Trove Gallery will present works of Steele |

Trove Gallery will present works of Steele

If you can picture the impressionist works of Edgar Degas on barns, the "Mona Lisa" with crayons and Nintendo’s Mario running over landscapes inspired by Leonardo da Vinci, you get the gist of Ben Steele’s paintings.

The artist will be at Trove Gallery on Saturday, Dec. 26, from 6 p.m. until 9 p.m. to show off some of his new works that combine images and styles of the classics with his own whimsical ideas.

"I’ll have 14 or 15 new pieces that are all different sizes," Steele told The Park Record during a phone call from his studio in Helper. "They will be all different sizes, although I try to vary my shows so those people who can’t have a big painting can have a small one and those who can will be able to get one."

Steele developed the idea of pairing classic images with modern landscapes and themes throughout his career, which started when he signed up for art classes at the University of Utah in the early 2000s.

"I liked drawing and painting, and creating an illusion was and still is appealing to me," Steele said. "I love playing with space. I like taking something that is flat and making it look like a three-dimensional object."

During one class, a professor noticed Steele’s styles and pulled him aside.

"He told me about another artist, David Dornan, who just had retired from the U and ran a school in Helper that offered summer workshops," Steele said. "So, my wife and I moved down here and Dave asked me to serve as an intern."

Dornan, who also shows works at Trove, encouraged Steele to paint things he liked.

"One of the things I painted right away was a crayon because I like colorful things," Steele said. "After doing a couple of crayon paintings, I thought it would be a good idea to paint a coloring page."

Steele wanted to make the work different than just a kid-themed coloring page and turned it into a piece called "Mona Lisa Crayon Page."

"I love art history and that seemed fun to do," Steele said. "All the works I do now snowballed from that. I have done Pez dispensers with Rembrandt’s head and things like that. Things just have grown because one idea led to another."

One of these ideas turned into the work called "Degas Bros.," which features the master’s work, "Dancer with a Bouquet of Flowers," on the side of a barn in a circus advertisement.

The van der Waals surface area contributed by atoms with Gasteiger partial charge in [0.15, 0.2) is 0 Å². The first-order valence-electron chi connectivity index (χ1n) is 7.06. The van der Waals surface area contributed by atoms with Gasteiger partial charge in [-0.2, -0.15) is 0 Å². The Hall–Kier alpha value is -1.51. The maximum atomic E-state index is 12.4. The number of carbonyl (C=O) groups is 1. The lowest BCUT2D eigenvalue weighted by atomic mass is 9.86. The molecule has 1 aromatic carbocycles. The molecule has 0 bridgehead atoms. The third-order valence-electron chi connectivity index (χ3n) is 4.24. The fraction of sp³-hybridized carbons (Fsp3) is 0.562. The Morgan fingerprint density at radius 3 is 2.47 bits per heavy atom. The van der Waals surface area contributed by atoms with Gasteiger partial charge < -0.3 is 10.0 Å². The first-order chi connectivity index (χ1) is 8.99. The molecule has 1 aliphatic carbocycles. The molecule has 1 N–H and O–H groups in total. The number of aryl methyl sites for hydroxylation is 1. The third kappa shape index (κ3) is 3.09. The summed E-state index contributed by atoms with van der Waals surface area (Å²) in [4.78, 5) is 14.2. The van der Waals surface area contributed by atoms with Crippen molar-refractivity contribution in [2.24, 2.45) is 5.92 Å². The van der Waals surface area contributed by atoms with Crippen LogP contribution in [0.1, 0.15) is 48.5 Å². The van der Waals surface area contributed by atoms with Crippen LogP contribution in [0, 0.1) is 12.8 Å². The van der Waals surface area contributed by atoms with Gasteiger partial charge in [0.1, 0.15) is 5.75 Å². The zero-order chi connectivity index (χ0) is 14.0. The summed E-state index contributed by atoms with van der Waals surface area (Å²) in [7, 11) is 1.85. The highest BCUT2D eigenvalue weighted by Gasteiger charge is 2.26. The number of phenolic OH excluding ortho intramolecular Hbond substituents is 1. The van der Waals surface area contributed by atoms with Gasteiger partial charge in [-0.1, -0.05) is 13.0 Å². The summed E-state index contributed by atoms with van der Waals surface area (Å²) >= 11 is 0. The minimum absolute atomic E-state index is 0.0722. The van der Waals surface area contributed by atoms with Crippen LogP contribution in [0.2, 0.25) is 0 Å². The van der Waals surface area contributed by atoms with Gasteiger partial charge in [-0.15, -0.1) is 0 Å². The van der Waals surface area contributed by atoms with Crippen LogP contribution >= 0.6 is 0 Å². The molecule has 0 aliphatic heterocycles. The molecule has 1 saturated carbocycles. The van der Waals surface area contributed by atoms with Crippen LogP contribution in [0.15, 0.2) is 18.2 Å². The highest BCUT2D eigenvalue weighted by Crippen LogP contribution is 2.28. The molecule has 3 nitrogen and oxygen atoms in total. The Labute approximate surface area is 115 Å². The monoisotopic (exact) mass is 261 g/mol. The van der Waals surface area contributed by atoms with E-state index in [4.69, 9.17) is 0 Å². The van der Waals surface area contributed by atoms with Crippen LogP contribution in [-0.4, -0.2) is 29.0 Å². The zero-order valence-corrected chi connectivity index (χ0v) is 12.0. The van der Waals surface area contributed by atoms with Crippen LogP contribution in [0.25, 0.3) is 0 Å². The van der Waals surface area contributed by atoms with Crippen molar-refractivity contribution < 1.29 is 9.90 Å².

"I did ‘Degas Bros.’ for a gallery in Santa Fe, New Mexico, and the gallery’s director loved the circus and asked me to do a circus-themed exhibit," Steele said. "I felt the Vaudeville feeling of the impressionistic Degas dancer would fit perfectly on the barn that I found on the Internet. I thought of the history of advertising on barns and had the idea of turning the Degas work into one of those types of ads."

When Steele uses the art of the masters for his own work, he not only reproduces the images, but also mimics the same methods, textures and styles that are used to paint the original work.

He did that same sort of thing when he created a work called "The Wild Etch," which is a painting of an Etch-A-Sketch depicting a scene from George Roy Hill’s 1969 Academy Award-winning film, "Butch Cassidy and Sundance Kid."

"I have Etch-A-Sketches that I have purchased off eBay and play around on them, but I don’t create the image on them for the painting," Steele said. "I mean Etch-A-Sketches are hard to manipulate, so, I just painted the whole idea onto the canvas."

A common theme in many of Steele’s works goes back to crayons and Pez dispensers, but also pencils and other artist’s tools.

"It gets down the core or making art and what you use to do that," he said. "Studying under Dave influenced me in that way, because his paintings about art often depicts drippy paint cans and brushes. So, my works are odes to the mentor."

Steele also likes these objects because they work well with his compositions.

"You can move them and shape the painting in ways that pushes the viewer’s eyes around," he said. "Most of the crayons are shaped like a little arrow and can tell you where to look."

Crayons are also objects many people can relate to.

"They respond to them because they remember playing with them when they were little," he said.

Since Steele tips his hat to so many classic artists, he doesn’t really have a favorite.

"I think the fact that I reference so many of them is a sign of my love for all of them," he said with a laugh. "If I had to pick, I would probably say Rembrandt or Vermeer, as my favorites, but then I love Andy Warhol and his powerful use of image, even if they are so simple in ways."

That poses a little challenge.

"I have to find ways to bring my audience along for the ride, while I’m still investigating where I’m heading, especially now, because I have strayed from painting art-history references to more cultural references and overlapping them," Steele said. "We have such an impermanent and short amount of time on this planet, and the idea that these paintings have meaning to someone and will live longer than me is a nice thought."

Trove Gallery, 804 Main St., will present visual artist Ben Steele on Saturday, Dec. 26, from 6 p.m. until 9 p.m. Steele, who hails from Helper, combines his love of art history with contemporary images. The event is free and open to the public. For more information, visit

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